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Home > Airways > Why trans-continental flights are curved?
Why trans-continental flights are curved?
Flying - Airways
Monday, 07 January 2008 19:57

Hello Capt Lim,

I've been looking for an answer for my doubt in all internet, ant the most closer I´ve found was in your WEB site.

My question is, Why the transcontinental flights are curved?

You wrote that a 747 makes a straight line between TYO and LAX, but it appears to be curved. I understand in very well.

I flew from Frankfurt to Mexico City. On the monitors I saw that the aircraft went to the North, it flew over United Kingdom, Greenland, Canada, U.S. and Mexico, but it cross U.S. by the middle of it, (over Kansas). It may be same that TYO - LAX, but I still feel it went too far.

My sister traveled from LAX to Melbourne (or Sydney, I don't remember exactly), and she said that the monitors shown a route in "s" (to the North and then to the South)

Is it all the same? for describing a smallest distance between to points in a sphere?

Greetings,

Rolando Venegas

Hi Rolando,

]If you have read my explanations in my earlier FAQs, Airlines will endeavor to fly the nearest air route to save cost, a straight line like how a crow will fly, so to speak. Transcontinental flights are never curved but appears to be so on maps found on the Cabin TV screens or magazines because all the maps you see are not the real representation of the Globe. A real and correct representation between two points is the air routes found on a Globe map. The next time you see a curve route, tell yourself that it is actually a distorted representation only - it is in fact the shortest possible air route flown! Of course, some routes are slightly curved due to the nature of the routes, mainly because it was designed to avoid or take advantage of strong jet streams, especially those air routes across the Atlantic Ocean.

Your description of the journey from Frankfurt to Mexico appears to be normal because, the Airline was attempting to fly a Great Circle route, which is the nearest route between two destinations on the earth. It would be uneconomical to deliberately fly a longer route.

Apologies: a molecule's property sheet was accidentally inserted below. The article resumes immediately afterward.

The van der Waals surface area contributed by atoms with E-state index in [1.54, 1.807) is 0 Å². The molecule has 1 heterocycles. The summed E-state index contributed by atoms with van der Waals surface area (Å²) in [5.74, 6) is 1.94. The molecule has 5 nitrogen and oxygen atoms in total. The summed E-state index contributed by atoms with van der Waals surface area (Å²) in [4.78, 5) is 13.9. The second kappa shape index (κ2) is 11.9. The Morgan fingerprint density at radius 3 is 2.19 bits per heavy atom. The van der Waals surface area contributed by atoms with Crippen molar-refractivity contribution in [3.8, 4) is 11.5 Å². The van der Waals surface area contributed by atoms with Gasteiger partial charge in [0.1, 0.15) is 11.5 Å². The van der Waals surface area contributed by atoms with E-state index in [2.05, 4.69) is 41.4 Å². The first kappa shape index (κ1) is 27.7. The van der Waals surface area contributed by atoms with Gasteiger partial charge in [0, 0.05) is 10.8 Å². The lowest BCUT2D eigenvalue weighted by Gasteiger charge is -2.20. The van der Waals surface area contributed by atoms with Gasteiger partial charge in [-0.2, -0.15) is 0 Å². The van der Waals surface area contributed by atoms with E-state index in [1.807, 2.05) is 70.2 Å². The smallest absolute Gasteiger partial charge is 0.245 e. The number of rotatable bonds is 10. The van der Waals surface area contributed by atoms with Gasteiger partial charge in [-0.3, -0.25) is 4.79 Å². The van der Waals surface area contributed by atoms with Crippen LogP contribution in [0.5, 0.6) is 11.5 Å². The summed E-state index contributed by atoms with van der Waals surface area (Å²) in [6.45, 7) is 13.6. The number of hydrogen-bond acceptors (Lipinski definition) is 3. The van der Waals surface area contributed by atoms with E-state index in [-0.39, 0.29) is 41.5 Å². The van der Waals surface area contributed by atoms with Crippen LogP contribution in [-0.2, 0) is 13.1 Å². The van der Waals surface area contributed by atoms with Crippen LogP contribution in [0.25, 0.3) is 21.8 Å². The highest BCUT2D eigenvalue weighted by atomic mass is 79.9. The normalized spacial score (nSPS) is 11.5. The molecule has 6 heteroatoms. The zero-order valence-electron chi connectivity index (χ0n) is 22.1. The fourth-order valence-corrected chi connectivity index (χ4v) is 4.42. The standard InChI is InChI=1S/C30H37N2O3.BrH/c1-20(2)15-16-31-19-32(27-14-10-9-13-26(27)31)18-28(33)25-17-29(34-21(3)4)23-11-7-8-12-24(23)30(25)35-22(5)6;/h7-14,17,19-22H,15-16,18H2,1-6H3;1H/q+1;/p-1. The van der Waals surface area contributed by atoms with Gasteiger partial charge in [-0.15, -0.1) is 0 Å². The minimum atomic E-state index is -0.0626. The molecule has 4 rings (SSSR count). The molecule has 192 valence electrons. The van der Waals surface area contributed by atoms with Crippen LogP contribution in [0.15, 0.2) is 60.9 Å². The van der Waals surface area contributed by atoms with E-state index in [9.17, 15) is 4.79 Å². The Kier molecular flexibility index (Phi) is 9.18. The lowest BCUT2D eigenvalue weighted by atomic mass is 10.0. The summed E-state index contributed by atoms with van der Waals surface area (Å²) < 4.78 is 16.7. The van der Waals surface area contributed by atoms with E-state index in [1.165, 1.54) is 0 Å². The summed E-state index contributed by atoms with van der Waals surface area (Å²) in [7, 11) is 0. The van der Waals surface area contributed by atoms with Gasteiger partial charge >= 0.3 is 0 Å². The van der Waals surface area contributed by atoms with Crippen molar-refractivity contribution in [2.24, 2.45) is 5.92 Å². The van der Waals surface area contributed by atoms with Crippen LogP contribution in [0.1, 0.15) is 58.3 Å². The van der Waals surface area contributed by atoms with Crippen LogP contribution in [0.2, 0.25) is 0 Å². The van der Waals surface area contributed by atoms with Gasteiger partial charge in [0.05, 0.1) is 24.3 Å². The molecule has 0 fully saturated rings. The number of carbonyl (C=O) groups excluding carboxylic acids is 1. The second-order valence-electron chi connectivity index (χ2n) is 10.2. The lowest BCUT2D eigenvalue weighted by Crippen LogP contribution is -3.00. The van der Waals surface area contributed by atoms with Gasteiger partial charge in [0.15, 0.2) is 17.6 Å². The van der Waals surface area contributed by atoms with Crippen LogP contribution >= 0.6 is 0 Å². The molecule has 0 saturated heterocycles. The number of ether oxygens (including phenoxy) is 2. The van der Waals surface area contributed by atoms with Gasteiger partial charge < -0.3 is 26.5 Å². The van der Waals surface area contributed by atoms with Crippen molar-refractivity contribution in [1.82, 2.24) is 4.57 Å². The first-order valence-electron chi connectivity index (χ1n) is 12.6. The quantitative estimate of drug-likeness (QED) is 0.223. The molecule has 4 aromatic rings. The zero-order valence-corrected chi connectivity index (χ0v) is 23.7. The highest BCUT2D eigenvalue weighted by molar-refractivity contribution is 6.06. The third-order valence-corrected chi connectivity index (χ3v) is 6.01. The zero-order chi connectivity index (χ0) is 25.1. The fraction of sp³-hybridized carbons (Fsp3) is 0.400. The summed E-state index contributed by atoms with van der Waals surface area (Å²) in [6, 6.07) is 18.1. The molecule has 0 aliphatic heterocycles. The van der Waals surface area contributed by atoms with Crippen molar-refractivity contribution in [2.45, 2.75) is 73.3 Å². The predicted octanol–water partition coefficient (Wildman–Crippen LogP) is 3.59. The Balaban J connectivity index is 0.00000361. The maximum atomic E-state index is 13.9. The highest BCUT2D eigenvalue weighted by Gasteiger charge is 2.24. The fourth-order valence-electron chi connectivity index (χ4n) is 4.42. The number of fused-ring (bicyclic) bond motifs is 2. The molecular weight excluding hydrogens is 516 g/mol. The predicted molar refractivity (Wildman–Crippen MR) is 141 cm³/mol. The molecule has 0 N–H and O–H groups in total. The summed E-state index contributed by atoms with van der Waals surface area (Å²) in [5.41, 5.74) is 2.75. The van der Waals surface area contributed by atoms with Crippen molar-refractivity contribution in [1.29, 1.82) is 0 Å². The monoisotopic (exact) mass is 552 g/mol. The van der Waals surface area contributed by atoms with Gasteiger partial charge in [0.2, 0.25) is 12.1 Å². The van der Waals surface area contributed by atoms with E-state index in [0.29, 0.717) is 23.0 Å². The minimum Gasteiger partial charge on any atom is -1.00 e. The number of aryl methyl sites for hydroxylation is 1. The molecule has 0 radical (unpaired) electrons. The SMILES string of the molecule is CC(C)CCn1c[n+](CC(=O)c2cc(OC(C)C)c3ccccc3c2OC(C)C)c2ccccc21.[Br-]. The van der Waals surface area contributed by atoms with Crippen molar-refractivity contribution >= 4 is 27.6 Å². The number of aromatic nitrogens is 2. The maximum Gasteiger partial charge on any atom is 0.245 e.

Your sister's description of a 'S' air route between Los Angeles and Melbourne is rather abnormal. If it were so, the airplane was merely doing a minor air diversion due to weather, but definitely not a short air route at all!

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Thanks!
Thanks for the explanation.. I was wondering the same way like why it was taking curved path when it can take straight path from Seattle to Dubai. Now I realized..
Raj , 22 May, 2014
S route from LAX to Melbourne
I think above explained phenomenon applies twice for the S shaped route from LAX to Melbourne, since the aircraft passes the equator. On northern hemisphere the route seems to curve towards north and on southern hemisphere the route seems to curve towards south on the map. Hence the S shape of the path.
Kalik , 21 Aug, 2015
Mr
If those maps on the aeroplane are arial maps as if photographed vertically from an aircraft as they should be, then the route should look like a straight line. The fact that it is curved shows that the map is spherically distorted as if a flat plane were stretched like a balloon into a spherical surface. Using the analogy of a balloon, If you think about stretching the spherical earth map into a flat disc centred on the North Pole the curvature of the flight path on your inflight screen would become a straight line.
Alan , 23 Nov, 2016

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